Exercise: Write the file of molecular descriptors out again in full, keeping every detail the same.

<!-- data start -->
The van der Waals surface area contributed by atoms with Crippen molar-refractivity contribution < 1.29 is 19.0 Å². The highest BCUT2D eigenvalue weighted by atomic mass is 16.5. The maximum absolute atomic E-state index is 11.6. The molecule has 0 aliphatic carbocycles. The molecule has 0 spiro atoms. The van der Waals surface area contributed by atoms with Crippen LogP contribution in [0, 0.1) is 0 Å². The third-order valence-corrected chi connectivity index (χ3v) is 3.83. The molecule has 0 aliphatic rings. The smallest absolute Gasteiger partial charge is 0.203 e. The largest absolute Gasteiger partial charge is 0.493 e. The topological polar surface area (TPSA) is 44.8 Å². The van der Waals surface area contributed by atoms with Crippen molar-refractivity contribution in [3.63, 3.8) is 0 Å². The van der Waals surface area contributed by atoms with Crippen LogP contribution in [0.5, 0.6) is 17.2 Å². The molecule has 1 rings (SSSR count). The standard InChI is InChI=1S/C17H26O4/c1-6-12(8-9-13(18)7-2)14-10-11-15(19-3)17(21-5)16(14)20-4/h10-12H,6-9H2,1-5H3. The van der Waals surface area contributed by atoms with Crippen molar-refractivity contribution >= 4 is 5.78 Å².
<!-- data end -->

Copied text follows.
The van der Waals surface area contributed by atoms with Crippen molar-refractivity contribution < 1.29 is 19.0 Å². The highest BCUT2D eigenvalue weighted by atomic mass is 16.5. The maximum absolute atomic E-state index is 11.6. The molecule has 0 aliphatic carbocycles. The molecule has 0 spiro atoms. The van der Waals surface area contributed by atoms with Crippen LogP contribution in [0, 0.1) is 0 Å². The third-order valence-corrected chi connectivity index (χ3v) is 3.83. The molecule has 0 aliphatic rings. The smallest absolute Gasteiger partial charge is 0.203 e. The largest absolute Gasteiger partial charge is 0.493 e. The topological polar surface area (TPSA) is 44.8 Å². The van der Waals surface area contributed by atoms with Crippen molar-refractivity contribution in [3.63, 3.8) is 0 Å². The van der Waals surface area contributed by atoms with Crippen LogP contribution in [0.5, 0.6) is 17.2 Å². The molecule has 1 rings (SSSR count). The standard InChI is InChI=1S/C17H26O4/c1-6-12(8-9-13(18)7-2)14-10-11-15(19-3)17(21-5)16(14)20-4/h10-12H,6-9H2,1-5H3. The van der Waals surface area contributed by atoms with Crippen molar-refractivity contribution >= 4 is 5.78 Å².